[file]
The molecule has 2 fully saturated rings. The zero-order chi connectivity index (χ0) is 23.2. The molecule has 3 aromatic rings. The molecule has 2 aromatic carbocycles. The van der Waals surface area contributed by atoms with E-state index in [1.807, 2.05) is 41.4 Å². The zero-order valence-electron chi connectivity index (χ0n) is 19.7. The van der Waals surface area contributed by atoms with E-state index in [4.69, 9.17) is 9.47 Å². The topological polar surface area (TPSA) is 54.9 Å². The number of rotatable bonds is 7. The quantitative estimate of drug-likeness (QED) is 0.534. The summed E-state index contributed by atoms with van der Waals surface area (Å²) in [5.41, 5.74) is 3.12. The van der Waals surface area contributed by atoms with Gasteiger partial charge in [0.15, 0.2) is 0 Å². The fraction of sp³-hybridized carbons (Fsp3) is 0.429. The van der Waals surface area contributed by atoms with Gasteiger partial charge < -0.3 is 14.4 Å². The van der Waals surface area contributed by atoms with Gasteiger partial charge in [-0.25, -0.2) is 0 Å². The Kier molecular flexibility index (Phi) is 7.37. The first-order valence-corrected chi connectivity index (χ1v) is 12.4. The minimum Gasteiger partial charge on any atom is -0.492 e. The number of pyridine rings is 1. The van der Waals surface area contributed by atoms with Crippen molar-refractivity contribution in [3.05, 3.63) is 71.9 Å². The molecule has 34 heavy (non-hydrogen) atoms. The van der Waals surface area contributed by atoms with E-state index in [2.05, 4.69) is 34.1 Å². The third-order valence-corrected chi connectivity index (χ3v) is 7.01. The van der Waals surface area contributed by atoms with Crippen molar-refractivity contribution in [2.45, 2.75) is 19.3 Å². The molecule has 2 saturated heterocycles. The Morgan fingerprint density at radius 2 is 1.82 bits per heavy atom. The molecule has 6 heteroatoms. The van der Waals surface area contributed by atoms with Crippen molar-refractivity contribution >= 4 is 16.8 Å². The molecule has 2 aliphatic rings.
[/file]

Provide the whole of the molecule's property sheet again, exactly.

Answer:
The molecule has 2 fully saturated rings. The zero-order chi connectivity index (χ0) is 23.2. The molecule has 3 aromatic rings. The molecule has 2 aromatic carbocycles. The van der Waals surface area contributed by atoms with E-state index in [1.807, 2.05) is 41.4 Å². The zero-order valence-electron chi connectivity index (χ0n) is 19.7. The van der Waals surface area contributed by atoms with E-state index in [4.69, 9.17) is 9.47 Å². The topological polar surface area (TPSA) is 54.9 Å². The number of rotatable bonds is 7. The quantitative estimate of drug-likeness (QED) is 0.534. The summed E-state index contributed by atoms with van der Waals surface area (Å²) in [5.41, 5.74) is 3.12. The van der Waals surface area contributed by atoms with Gasteiger partial charge in [0.15, 0.2) is 0 Å². The fraction of sp³-hybridized carbons (Fsp3) is 0.429. The van der Waals surface area contributed by atoms with Gasteiger partial charge < -0.3 is 14.4 Å². The van der Waals surface area contributed by atoms with Gasteiger partial charge in [-0.25, -0.2) is 0 Å². The Kier molecular flexibility index (Phi) is 7.37. The first-order valence-corrected chi connectivity index (χ1v) is 12.4. The minimum Gasteiger partial charge on any atom is -0.492 e. The number of pyridine rings is 1. The van der Waals surface area contributed by atoms with Crippen molar-refractivity contribution in [3.05, 3.63) is 71.9 Å². The molecule has 34 heavy (non-hydrogen) atoms. The van der Waals surface area contributed by atoms with E-state index in [2.05, 4.69) is 34.1 Å². The third-order valence-corrected chi connectivity index (χ3v) is 7.01. The van der Waals surface area contributed by atoms with Crippen molar-refractivity contribution in [2.45, 2.75) is 19.3 Å². The molecule has 2 saturated heterocycles. The Morgan fingerprint density at radius 2 is 1.82 bits per heavy atom. The molecule has 6 heteroatoms. The van der Waals surface area contributed by atoms with Crippen molar-refractivity contribution >= 4 is 16.8 Å². The molecule has 2 aliphatic rings.